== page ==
Invisible threat to Health
Mental Health

The Invisible threat to Health

One of the most pressing challenges our country faces, affecting: North and south. Rich and poor. Old and young. Those who work and those who can’t. Disabled and non-disabled people. A problem that can strike anyone. It blights millions of lives and undermines the welfare of our nation. It is, of course, the challenge of mental health.

India ranks at the top as the most depressed country in the world. According to the World Health Organization (WHO), India’s depression levels are as high as 36 per cent and is the highest in the world. What makes this even more alarming is the fact that The World Health Organization reports that depression is the leading cause of sickness and disability in the world. While the exact cause of depression isn’t clear, research suggests that most mental disorders develop, at least in part, because of a chemical imbalance in the brain, and an underlying genetic predisposition. So you can’t just shake it off.

However, the biggest obstacle in overcoming this challenge lies elsewhere; when mental and physical illnesses are treated differently, there arises the failure to recognize the onset of depression, and moreover, it’s the refusal to acknowledge that there could be a problem.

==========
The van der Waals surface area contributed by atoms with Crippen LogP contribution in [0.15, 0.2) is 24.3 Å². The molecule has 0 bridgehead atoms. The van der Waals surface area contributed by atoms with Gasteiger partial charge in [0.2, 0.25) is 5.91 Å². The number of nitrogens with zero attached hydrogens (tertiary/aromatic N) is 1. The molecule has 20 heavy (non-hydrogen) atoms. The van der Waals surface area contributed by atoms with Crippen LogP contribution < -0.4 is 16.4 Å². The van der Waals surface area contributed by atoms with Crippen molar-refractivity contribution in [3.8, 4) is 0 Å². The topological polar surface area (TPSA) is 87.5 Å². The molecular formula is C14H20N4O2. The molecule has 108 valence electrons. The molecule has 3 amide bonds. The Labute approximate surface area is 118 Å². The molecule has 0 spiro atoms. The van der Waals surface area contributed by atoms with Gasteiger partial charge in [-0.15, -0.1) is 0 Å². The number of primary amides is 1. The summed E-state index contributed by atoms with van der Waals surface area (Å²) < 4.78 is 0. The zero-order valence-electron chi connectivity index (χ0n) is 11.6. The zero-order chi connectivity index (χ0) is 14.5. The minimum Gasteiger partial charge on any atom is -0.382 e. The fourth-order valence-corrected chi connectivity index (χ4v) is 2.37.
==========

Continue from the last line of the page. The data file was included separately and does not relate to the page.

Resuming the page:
Now, one would think a widespread and vital challenge like this would be something we would all talk about. That it would be top of the political agenda. But that doesn’t tend to happen. For far too long, the country has maintained almost complete silence about mental health. Only in emergencies and at the end of conditions do we tend to talk about the issue. Some people would argue that mental health is something talked about in good times when there are no other pressing needs. That is far from the truth. Such high rates of depression in India will only have detrimental effects on its economy and hold back prosperity.

Mental health is a subject we all, whoever we are, still instinctively avoid. At home, in the workplace and in our communities, it tends to be brushed under the carpet. Neither at school nor home do young children learn about mental illness. As a result, we all fear the unknown. Today in 2019, far too many people in this country still feel as if they have to pretend they have something else wrong with them when they are struggling with depression. People can be scared to tell their boss, their friends, their spouse and their children. Scared into silence. People pretend to be alright, family and friends pretend that they haven’t noticed, the pretence continuesuntil it’s too late. A change of attitude has been observed in illnesses that have previously been taboo: from cancer to aids to other sexually transmitted diseases.

Mental health still awaits the change.

36% of India is depressed. It’s time we do something about it.

 

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